Giancoli 7th Edition textbook cover
Giancoli's Physics: Principles with Applications, 7th Edition
Temperature and Kinetic Theory
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13-1: Atomic Theory
13-2: Temperature and Thermometers
13-4: Thermal Expansion
13-5: Gas Laws; Absolute Temperature
13-6 and 13-7: Ideal Gas Law
13-8: Ideal Gas Law in Terms of Molecules; Avogadro's Number
13-9: Molecular Interpretation of Temperature
13-11: Real Gases; Phase Changes
13-12: Vapor Pressure and Humidity
13-13: Diffusion

Question by Giancoli, Douglas C., Physics: Principles with Applications, 7th Ed., ©2014, Reprinted by permission of Pearson Education Inc., New York.
Problem 3
  1. “Room temperature” is often taken to be 68F68 ^\circ \textrm{F}. What is this on the Celsius scale?
  2. The temperature of the filament in a lightbulb is about 1900C1900 ^\circ \textrm{C}. What is this on the Fahrenheit scale?
20C, 3500F20^\circ\textrm{C, } 3500^\circ\textrm{F}
Giancoli 7th Edition, Chapter 13, Problem 3 solution video poster

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This is Giancoli Answers with Mr. Dychko. The temperature in degrees Celsius is 5/9 times the Fahrenheit temperature after you take away 32. So, 68 degrees Fahrenheit for room temperature minus 32 multiplied by 5/9 is 20 degrees Celsius. And then for the temperature inside a light bulb you take, the Fahrenheit temperature is calculated by going 5, or 9 over 5 times the temperature in Celsius and then add 32 after you do the multiplying. So, we have 9/5 times 1,900 degrees Celsius temperature of the filament plus 32. And that gives about 3,500 degrees Fahrenheit.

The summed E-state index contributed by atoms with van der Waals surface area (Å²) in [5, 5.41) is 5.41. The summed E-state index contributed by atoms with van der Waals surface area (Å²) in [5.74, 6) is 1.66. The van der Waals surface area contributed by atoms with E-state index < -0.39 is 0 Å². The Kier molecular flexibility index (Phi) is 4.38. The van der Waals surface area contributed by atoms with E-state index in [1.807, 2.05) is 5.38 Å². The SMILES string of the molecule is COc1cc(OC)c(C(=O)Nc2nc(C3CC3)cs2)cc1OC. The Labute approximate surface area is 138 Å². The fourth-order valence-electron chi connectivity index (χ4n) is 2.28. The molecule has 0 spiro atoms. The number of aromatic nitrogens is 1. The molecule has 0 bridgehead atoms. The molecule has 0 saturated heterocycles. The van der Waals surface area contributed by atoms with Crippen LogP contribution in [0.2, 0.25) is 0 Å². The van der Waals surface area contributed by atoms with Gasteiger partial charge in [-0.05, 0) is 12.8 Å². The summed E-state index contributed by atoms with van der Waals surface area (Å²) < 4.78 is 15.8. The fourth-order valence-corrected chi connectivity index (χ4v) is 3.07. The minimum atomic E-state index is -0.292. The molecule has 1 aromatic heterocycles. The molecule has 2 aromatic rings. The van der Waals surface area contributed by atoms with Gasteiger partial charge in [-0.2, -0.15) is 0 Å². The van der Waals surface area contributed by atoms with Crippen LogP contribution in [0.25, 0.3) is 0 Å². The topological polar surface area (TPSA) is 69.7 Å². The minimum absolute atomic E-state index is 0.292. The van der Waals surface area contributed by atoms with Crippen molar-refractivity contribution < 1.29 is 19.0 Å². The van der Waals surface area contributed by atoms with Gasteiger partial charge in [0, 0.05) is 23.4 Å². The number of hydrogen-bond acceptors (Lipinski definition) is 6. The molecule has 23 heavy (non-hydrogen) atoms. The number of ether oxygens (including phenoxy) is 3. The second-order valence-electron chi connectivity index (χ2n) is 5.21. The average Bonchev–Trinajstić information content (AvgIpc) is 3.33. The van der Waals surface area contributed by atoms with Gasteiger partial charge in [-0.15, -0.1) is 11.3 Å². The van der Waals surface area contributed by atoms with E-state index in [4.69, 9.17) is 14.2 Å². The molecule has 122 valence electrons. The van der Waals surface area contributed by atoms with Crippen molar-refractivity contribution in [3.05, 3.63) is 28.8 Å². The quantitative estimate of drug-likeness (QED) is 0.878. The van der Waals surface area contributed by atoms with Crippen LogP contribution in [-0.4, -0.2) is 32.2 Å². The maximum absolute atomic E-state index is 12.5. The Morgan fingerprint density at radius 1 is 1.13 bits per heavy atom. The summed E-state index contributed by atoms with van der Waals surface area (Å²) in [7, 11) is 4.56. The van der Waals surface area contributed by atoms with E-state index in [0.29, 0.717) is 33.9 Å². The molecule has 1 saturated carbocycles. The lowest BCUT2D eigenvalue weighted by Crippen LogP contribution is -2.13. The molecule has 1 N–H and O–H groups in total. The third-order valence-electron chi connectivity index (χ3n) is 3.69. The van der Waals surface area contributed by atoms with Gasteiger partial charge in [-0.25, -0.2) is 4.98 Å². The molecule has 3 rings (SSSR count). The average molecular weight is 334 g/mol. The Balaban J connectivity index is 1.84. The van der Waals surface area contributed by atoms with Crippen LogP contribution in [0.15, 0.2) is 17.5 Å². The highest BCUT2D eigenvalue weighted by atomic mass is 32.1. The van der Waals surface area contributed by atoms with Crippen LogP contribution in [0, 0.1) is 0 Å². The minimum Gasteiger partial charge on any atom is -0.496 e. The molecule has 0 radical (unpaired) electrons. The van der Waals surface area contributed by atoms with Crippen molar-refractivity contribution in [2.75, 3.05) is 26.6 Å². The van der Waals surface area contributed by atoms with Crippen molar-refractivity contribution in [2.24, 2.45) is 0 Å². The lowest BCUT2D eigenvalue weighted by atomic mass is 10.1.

By ljn8 on Mon, 11/17/2014 - 10:56 PM

This should be degrees F for part b

By Mr. Dychko on Mon, 11/17/2014 - 11:08 PM

Thanks a lot for noticing that ljn8, I've updated the text.

Mr. Dychko

By shine07 on Tue, 12/8/2015 - 3:26 AM

Can you please include the formulas first rather than just plugging in the numbers?

By shine07 on Tue, 12/8/2015 - 3:33 AM

Never mind. I read the question wrong.

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